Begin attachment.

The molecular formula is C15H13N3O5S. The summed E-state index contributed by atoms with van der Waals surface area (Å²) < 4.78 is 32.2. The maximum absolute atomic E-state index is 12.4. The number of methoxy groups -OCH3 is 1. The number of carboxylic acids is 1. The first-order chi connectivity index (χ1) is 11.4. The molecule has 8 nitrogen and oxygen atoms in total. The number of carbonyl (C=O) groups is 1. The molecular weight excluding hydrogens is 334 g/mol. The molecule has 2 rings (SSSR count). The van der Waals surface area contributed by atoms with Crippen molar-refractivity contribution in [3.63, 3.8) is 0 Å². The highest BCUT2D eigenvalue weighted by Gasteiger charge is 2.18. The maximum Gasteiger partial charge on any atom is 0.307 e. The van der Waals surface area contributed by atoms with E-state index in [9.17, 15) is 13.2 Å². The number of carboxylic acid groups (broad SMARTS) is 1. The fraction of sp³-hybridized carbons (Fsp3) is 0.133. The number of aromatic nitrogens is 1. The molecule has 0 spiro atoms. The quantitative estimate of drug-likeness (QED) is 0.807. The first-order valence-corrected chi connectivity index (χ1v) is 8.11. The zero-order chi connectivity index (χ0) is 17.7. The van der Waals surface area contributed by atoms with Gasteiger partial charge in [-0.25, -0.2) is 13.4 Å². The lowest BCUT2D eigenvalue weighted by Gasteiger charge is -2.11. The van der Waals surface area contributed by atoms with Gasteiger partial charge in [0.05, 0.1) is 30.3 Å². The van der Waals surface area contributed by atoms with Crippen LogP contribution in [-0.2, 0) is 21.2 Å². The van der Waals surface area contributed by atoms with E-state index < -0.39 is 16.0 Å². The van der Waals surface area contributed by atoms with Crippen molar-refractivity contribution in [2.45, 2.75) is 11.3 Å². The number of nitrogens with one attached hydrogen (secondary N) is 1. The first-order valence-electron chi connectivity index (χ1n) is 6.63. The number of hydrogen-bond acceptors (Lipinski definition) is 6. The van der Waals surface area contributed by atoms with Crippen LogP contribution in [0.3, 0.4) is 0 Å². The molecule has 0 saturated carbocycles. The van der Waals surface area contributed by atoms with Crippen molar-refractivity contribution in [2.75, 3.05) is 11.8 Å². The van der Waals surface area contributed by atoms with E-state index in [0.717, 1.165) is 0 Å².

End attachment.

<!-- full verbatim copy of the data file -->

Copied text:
The molecular formula is C15H13N3O5S. The summed E-state index contributed by atoms with van der Waals surface area (Å²) < 4.78 is 32.2. The maximum absolute atomic E-state index is 12.4. The number of methoxy groups -OCH3 is 1. The number of carboxylic acids is 1. The first-order chi connectivity index (χ1) is 11.4. The molecule has 8 nitrogen and oxygen atoms in total. The number of carbonyl (C=O) groups is 1. The molecular weight excluding hydrogens is 334 g/mol. The molecule has 2 rings (SSSR count). The van der Waals surface area contributed by atoms with Crippen molar-refractivity contribution in [3.63, 3.8) is 0 Å². The highest BCUT2D eigenvalue weighted by Gasteiger charge is 2.18. The maximum Gasteiger partial charge on any atom is 0.307 e. The van der Waals surface area contributed by atoms with E-state index in [9.17, 15) is 13.2 Å². The number of carboxylic acid groups (broad SMARTS) is 1. The fraction of sp³-hybridized carbons (Fsp3) is 0.133. The number of aromatic nitrogens is 1. The molecule has 0 spiro atoms. The quantitative estimate of drug-likeness (QED) is 0.807. The first-order valence-corrected chi connectivity index (χ1v) is 8.11. The zero-order chi connectivity index (χ0) is 17.7. The van der Waals surface area contributed by atoms with Gasteiger partial charge in [-0.25, -0.2) is 13.4 Å². The lowest BCUT2D eigenvalue weighted by Gasteiger charge is -2.11. The van der Waals surface area contributed by atoms with Gasteiger partial charge in [0.05, 0.1) is 30.3 Å². The van der Waals surface area contributed by atoms with Crippen LogP contribution in [-0.2, 0) is 21.2 Å². The van der Waals surface area contributed by atoms with E-state index < -0.39 is 16.0 Å². The van der Waals surface area contributed by atoms with Crippen molar-refractivity contribution in [2.45, 2.75) is 11.3 Å². The number of nitrogens with one attached hydrogen (secondary N) is 1. The first-order valence-electron chi connectivity index (χ1n) is 6.63. The number of hydrogen-bond acceptors (Lipinski definition) is 6. The van der Waals surface area contributed by atoms with Crippen LogP contribution in [0.3, 0.4) is 0 Å². The molecule has 0 saturated carbocycles. The van der Waals surface area contributed by atoms with Crippen molar-refractivity contribution in [2.75, 3.05) is 11.8 Å². The van der Waals surface area contributed by atoms with E-state index in [0.717, 1.165) is 0 Å².